by R. B. Petersen*, M. Dafter** and R. E. Melchers*
** Hunter Water Australia, Warabrook, Australia (E-mail: firstname.lastname@example.org)
Strategic Asset Management of Water and Wastewater Infrastructure: Leading Edge Strategic Asset Management (LESAM13)
Date of Conference:
9 – 12 September 2013
Conference Location :
The external corrosion of buried cast iron water mains is a significant problem for the Australian Water Industry. To improve maintenance and replacement strategies for these mains the water industry requires a method to estimate their remaining service lives. Predictions of long-term corrosion losses, pit depths and pitting extents are therefore required. A conceptual model for the prediction of long-term corrosion has been developed and the external soil conditions influencing corrosion were identified in a previous study. To calibrate the model, long-term data of corrosion (average losses and maximum penetration) and associated soil parameters for pipes in service is required. Field data has been collected at 18 condition assessment sites within Hunter Water Corporations network. This paper presents the field observations from the first 11 sites, the model calibration procedure and results of the calibration. The evidence gathered in this work suggests that the long-term maximum corrosion penetration increases with increasing soil wetness (measured using degree of saturation) for the sites investigated. The initial model calibration produced model parameters for cast iron pipes buried at standard depths in relatively homogeneous, low-permeability, soils with degrees of saturation equal to 0.66 and 0.76.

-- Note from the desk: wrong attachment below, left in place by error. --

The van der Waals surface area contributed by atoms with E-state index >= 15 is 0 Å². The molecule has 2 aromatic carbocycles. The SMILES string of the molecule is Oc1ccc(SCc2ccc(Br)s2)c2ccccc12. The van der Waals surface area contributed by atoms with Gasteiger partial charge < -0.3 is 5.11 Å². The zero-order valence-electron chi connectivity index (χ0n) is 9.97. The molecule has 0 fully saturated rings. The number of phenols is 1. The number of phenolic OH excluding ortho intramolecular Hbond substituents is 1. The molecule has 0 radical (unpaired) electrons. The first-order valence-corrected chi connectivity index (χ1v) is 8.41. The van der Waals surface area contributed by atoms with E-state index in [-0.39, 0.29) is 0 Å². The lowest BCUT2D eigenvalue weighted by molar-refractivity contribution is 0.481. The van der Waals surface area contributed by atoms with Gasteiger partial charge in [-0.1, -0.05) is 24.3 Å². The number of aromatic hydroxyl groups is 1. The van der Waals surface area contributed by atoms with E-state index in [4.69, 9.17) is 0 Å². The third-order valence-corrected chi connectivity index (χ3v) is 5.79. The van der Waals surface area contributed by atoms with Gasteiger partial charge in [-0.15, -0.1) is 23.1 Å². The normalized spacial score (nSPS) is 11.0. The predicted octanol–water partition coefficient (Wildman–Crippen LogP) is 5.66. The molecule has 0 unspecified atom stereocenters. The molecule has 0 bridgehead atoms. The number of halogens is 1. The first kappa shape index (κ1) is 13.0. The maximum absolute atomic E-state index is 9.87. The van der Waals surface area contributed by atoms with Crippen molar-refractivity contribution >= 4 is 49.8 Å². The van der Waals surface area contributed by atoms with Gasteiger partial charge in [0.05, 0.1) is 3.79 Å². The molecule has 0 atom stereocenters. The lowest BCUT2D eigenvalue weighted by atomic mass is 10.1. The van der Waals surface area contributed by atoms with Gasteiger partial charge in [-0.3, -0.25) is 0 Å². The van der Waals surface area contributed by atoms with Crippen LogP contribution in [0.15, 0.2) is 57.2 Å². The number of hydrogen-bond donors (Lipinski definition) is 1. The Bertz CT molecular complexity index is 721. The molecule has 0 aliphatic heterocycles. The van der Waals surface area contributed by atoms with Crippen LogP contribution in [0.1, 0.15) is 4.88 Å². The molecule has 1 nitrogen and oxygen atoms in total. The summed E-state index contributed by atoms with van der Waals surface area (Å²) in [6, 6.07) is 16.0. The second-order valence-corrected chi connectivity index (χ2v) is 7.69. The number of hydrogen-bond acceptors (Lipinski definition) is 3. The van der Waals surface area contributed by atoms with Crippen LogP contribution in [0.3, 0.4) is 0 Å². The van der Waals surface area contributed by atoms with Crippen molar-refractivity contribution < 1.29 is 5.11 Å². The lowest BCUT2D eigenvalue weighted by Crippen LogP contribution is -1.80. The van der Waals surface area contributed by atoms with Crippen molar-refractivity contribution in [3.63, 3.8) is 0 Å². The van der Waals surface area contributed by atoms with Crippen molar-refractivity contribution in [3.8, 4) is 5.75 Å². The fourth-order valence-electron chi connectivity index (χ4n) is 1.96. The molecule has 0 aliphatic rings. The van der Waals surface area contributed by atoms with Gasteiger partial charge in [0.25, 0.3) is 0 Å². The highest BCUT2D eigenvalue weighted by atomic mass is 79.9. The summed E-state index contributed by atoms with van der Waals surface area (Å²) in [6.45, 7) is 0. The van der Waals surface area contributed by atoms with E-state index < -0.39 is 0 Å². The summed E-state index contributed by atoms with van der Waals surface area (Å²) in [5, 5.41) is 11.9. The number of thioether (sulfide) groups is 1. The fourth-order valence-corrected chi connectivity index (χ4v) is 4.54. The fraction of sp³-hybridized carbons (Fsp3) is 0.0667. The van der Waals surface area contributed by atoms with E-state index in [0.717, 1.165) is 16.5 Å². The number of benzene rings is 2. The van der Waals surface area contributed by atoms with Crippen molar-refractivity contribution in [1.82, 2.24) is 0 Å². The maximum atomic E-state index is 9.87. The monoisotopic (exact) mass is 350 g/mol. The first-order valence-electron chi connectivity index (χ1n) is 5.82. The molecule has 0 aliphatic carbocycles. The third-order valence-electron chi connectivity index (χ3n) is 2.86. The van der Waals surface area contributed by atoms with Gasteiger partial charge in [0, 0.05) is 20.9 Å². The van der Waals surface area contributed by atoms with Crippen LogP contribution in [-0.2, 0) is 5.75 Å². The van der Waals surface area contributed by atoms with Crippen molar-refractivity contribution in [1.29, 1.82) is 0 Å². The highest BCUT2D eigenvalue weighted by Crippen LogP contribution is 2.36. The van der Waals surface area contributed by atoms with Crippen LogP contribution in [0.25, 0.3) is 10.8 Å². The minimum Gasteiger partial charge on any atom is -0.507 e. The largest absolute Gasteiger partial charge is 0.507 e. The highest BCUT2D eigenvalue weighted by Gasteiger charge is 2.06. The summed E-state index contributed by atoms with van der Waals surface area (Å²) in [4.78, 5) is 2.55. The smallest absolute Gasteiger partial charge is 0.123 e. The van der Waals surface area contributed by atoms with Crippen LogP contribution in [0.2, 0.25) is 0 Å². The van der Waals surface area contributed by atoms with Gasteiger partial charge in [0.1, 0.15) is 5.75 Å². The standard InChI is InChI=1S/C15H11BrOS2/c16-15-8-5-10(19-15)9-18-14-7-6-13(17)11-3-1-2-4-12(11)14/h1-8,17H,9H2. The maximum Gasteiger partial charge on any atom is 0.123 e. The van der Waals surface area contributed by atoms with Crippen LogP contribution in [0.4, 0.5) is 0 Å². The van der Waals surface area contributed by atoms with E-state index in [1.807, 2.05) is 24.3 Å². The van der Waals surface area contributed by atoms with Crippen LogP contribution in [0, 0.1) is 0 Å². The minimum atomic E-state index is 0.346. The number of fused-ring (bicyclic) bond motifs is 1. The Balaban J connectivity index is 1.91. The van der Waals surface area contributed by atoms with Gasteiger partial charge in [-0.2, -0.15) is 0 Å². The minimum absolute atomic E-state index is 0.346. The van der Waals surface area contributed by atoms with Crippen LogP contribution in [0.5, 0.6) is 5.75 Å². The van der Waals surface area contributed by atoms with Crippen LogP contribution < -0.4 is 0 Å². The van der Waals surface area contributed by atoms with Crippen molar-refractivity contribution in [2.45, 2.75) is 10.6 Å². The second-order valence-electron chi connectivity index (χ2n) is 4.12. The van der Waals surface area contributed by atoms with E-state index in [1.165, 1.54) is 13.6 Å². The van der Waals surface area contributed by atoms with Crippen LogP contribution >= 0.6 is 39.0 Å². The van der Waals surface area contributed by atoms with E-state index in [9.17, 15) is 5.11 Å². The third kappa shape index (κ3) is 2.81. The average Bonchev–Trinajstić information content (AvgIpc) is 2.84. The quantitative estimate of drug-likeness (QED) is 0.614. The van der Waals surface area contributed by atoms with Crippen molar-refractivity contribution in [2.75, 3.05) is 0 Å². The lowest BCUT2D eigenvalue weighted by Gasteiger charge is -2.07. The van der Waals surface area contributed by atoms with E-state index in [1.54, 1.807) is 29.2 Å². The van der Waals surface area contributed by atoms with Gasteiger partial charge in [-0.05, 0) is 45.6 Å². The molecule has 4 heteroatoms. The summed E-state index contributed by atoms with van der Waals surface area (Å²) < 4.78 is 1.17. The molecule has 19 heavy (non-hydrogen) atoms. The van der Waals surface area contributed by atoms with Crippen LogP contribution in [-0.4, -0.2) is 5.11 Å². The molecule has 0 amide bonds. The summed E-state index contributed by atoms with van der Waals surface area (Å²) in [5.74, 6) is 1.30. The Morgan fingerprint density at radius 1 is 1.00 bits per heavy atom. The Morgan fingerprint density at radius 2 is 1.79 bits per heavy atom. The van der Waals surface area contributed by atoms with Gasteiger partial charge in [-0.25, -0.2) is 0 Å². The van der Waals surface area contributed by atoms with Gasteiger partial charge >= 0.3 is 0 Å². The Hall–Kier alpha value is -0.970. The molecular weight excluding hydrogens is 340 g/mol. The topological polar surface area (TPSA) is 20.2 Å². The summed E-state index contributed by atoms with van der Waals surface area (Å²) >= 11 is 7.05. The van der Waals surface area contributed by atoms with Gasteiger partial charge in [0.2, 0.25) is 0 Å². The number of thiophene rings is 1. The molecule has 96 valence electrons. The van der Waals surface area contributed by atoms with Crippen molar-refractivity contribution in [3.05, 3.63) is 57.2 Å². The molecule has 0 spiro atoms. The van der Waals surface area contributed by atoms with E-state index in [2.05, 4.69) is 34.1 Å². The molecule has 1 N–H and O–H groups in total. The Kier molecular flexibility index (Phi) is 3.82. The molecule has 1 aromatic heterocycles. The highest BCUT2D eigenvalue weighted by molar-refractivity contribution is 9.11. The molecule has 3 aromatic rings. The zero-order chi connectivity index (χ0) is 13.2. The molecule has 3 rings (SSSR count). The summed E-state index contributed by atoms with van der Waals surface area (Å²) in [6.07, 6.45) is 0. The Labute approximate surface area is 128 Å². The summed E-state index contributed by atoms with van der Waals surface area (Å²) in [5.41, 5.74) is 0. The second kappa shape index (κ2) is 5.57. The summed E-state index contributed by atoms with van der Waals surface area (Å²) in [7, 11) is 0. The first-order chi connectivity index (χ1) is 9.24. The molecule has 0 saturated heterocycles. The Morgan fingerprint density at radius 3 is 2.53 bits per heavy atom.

Cast iron; water pipe; soil; long-term; external corrosion; model